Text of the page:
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CALIFORNIA | LOCAL
April 11, 1989 | From United Press International
An Orange County teacher was sentenced to 3 years in prison Monday for violating federal banking laws, a pattern of activity the judge said was probably part of a scheme to launder drug profits. James R. Hoyland, a former science teacher in the Huntington Beach Union High School District, was sentenced by U.S. District Judge Edward Rafeedie, who convicted him of six felony counts after a non-jury trial last month. Hoyland, 43, of Dana Point, avoided currency reporting requirements to the IRS by keeping deposits and money exchanges to less than $10,000.
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CALIFORNIA | LOCAL
April 11, 1989 | From United Press International
An Orange County teacher was sentenced to 3 years in prison Monday for violating federal banking laws, a pattern of activity the judge said was probably part of a scheme to launder drug profits. James R. Hoyland, a former science teacher in the Huntington Beach Union High School District, was sentenced by U.S. District Judge Edward Rafeedie, who convicted him of six felony counts after a non-jury trial last month. Hoyland, 43, of Dana Point, avoided currency reporting requirements to the IRS by keeping deposits and money exchanges to less than $10,000.
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December 24, 1987 | DOUG BROWN, Times Staff Writer
A science teacher at Edison High School in Huntington Beach was in Newport Beach City Jail Wednesday, charged with money laundering after police confiscated more than $1.3 million in cash and gold, a 53-foot boat, two Maseratis and a Porsche. The teacher, James R. Hoyland, 42, of Dana Point, was arrested Tuesday at his home. Also arrested was John F. Ford, 41, of Long Beach, a self-employed boat maker who police allege was Hoyland's accomplice. Neither resisted arrest.
CALIFORNIA | LOCAL
March 14, 1992 | VIVIEN LOU CHEN, TIMES STAFF WRITER
The U.S. Internal Revenue Service presented $5.3 million Friday to six local law enforcement agencies that seized the money during several recent drug and money-laundering investigations. Authorities said it is the largest amount ever returned to California agencies at one time by the IRS, which holds onto the money until distribution. The money, confiscated during eight investigations since 1988, is expected "to go back into local drug enforcement efforts," said IRS spokeswoman Ann Logan.
CALIFORNIA | LOCAL
January 6, 1988 | JIM CARLTON, Times Staff Writer
For the second time in a week, a Harbor Municipal judge has refused to lower bail below $1 million for a Huntington Beach high school teacher and his boating companion who are accused in a million-dollar, money-laundering scheme. Judge Calvin P. Schmidt on Tuesday denied requests by attorneys for teacher James R. Hoyland, 42, of Dana Point and John F. Ford, 41, of Long Beach to lower their bail to $250,000 each so that they might be released from custody.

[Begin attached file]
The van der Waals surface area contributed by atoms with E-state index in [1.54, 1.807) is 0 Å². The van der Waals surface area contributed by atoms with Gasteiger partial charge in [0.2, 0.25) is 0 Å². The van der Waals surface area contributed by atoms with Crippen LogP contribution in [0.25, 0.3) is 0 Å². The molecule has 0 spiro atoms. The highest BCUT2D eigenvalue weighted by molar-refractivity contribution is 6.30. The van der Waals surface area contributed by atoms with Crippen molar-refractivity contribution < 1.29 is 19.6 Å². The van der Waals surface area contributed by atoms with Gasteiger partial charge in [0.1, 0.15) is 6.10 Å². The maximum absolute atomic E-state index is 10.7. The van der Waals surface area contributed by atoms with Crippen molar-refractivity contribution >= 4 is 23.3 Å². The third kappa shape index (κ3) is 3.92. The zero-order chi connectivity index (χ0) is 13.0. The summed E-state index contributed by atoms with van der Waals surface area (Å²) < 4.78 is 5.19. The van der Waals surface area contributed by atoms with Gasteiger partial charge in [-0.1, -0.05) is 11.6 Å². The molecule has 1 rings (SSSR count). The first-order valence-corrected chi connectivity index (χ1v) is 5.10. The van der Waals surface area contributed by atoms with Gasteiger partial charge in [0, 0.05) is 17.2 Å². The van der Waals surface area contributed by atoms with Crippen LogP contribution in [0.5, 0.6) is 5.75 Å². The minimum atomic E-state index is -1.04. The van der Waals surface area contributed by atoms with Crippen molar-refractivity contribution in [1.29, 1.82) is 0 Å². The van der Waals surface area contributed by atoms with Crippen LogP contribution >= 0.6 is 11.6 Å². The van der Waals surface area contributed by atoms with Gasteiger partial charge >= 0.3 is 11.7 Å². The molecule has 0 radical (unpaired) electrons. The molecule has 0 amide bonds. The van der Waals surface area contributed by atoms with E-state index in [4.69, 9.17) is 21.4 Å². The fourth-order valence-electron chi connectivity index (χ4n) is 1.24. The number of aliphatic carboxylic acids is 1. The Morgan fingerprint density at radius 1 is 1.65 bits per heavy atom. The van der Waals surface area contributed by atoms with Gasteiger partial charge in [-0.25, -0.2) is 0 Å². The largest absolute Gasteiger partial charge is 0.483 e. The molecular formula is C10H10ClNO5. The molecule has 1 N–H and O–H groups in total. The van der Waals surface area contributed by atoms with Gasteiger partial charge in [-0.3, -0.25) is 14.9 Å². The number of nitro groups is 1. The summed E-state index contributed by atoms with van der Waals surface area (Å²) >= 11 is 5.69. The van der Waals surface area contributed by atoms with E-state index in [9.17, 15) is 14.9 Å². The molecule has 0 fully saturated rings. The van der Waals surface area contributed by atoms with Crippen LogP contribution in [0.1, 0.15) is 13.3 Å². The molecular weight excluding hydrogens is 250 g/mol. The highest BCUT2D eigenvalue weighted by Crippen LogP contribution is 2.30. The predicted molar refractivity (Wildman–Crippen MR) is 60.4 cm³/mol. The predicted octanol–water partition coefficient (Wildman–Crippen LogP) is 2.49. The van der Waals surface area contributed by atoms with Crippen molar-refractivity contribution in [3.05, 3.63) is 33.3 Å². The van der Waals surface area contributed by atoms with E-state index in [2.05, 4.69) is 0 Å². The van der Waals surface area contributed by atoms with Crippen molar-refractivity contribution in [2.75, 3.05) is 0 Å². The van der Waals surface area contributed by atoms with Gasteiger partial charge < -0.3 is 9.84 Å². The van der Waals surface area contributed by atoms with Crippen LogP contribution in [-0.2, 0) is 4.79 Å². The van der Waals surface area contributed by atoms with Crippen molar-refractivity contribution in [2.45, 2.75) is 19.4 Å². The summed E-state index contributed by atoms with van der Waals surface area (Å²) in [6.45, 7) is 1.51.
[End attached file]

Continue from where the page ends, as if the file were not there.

CALIFORNIA | LOCAL
December 24, 1987 | DOUG BROWN, Times Staff Writer
A science teacher at Edison High School in Huntington Beach has been arrested on suspicion of money laundering after police confiscated more than $1.3 million in cash and gold, a 53-foot boat, a Porsche and two Maserati automobiles. The teacher, James R. Hoyland, 42, of Dana Point, was arrested by police Tuesday at his home. Also arrested was John F. Ford, 41, a self-employed boat maker, at his Long Beach home.
CALIFORNIA | LOCAL
December 31, 1987 | JERRY HICKS, Times Staff Writer
A Harbor Municipal judge Wednesday refused to lower bail below $1 million for an Edison High School science teacher and his boating friend who are charged with a million-dollar money-laundering scheme. The judge said there is too great a risk that the two are tied to major drug dealers. "They might not want to disappear, but the people they are dealing with might want them to disappear," Judge Selim H. Franklin said. James R.
CALIFORNIA | LOCAL
January 18, 1988 | JERRY HICKS, Times Staff Writer
It was still early in Winston's career, when some police officers scoffed at the golden Labrador retriever's talents. He had alerted them that a Buick Regal in a central Orange County motel parking lot was loaded with drugs. The car was confiscated, searched and the cops came up empty. Your dog goofed, a police sergeant told Orange County Sheriff's Department investigator Don Lambert. Lambert returned with Winston to the car. Again the golden Lab signaled the car was hot.
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